BRIEF DESCRIPTION OF THE DRAWINGS

FIG. 1 is a schematic illustration of a drop-on-demand liquid emission device according to the present invention;

FIG. 2 is a cross-sectional view of a portion of drop-on-demand liquid emission device of FIG. 1;

FIGS. 3-5 are top plan views of alternative embodiments of a nozzle plate of the drop-on-demand liquid emission device of FIGS. 1 and 2;

FIG. 6 is a cross-sectional view of the drop-on-demand liquid emission device of FIG. 2 shown in a first actuation stage;

FIG. 7 is a cross-sectional view of the drop-on-demand liquid emission device of FIG. 2 shown in a second actuation stage;

FIG. 8 is a top view of a portion of another embodiment of the liquid emission device of FIG. 1;

FIGS. 9-22 are cross-sectional views taken along line A-A′ of FIG. 8 and showing the sequence of fabrication of a drop ejector;

FIG. 23 shows a cross-section through B-B′ of FIG. 8;

FIG. 24 shows a cross-section through C-C′ of FIG. 8;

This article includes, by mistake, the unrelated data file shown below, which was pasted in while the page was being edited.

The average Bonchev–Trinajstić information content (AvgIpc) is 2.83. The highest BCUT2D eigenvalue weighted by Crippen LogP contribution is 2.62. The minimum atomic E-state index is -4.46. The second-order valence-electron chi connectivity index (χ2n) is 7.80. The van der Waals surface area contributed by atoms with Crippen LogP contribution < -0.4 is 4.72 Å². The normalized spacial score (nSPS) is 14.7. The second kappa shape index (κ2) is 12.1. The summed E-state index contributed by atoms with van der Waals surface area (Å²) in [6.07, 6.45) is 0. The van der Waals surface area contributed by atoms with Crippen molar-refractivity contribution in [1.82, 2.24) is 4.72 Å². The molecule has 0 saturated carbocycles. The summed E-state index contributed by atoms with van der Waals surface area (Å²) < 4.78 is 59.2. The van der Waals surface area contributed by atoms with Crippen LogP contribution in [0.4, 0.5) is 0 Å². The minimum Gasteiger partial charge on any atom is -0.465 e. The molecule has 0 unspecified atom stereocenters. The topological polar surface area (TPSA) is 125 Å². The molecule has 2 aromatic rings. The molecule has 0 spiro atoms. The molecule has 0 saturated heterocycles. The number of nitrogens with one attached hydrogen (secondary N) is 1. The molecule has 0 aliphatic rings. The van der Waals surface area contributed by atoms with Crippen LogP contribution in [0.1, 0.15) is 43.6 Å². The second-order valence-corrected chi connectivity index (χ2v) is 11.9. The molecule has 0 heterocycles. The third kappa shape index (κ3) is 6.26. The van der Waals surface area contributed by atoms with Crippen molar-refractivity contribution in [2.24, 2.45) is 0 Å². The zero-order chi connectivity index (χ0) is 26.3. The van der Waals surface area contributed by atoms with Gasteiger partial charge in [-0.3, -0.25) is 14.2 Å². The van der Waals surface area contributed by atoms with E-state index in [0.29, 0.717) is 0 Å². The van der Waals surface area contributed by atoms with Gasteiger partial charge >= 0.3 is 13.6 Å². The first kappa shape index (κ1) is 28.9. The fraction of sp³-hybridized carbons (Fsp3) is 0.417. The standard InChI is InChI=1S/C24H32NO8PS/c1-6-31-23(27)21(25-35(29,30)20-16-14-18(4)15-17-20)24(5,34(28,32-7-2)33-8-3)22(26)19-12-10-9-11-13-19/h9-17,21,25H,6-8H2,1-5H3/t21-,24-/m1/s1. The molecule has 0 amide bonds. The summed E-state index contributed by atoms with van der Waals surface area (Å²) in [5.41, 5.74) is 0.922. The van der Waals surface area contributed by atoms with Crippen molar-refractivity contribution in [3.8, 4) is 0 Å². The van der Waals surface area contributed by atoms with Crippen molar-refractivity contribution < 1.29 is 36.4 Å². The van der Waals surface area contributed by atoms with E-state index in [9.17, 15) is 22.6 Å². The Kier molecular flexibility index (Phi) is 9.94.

FIG. 25 shows a cross-section through D-D′ of FIG. 8; and

FIGS. 26-40 are cross-sectional views of a second preferred embodiment of the present invention, taken along line A-A′ of FIG. 8 and showing the sequence of fabrication of a drop ejector;

FIG. 41 shows a cross-section through B-B′ of FIG. 8;

FIG. 42 shows a cross-section through C-C′ of FIG. 8; and

FIG. 43 shows a cross-section through D-D′ of FIG. 8.

DETAILED DESCRIPTION OF THE INVENTION

As described in detail herein below, the present invention provides a process for fabricating drop-on-demand liquid emission devices. The most familiar of such devices are used as printheads in ink jet printing systems. Many other applications are emerging which make use of devices similar to ink jet printheads, but which emit liquids (other than inks) that need to be finely metered and deposited with high spatial precision.

FIG. 1 shows a schematic representation of a drop-on-demand liquid emission device 10, such as an ink jet printer, which may be operated according to the present invention. The system includes a source 12 of data (say, image data) which provides signals that are interpreted by a controller 14 as being commands to emit drops. Controller 14 outputs signals to a source 16 of electrical energy pulses which are inputted to a drop-on-demand liquid emission device such as an ink jet printer 18.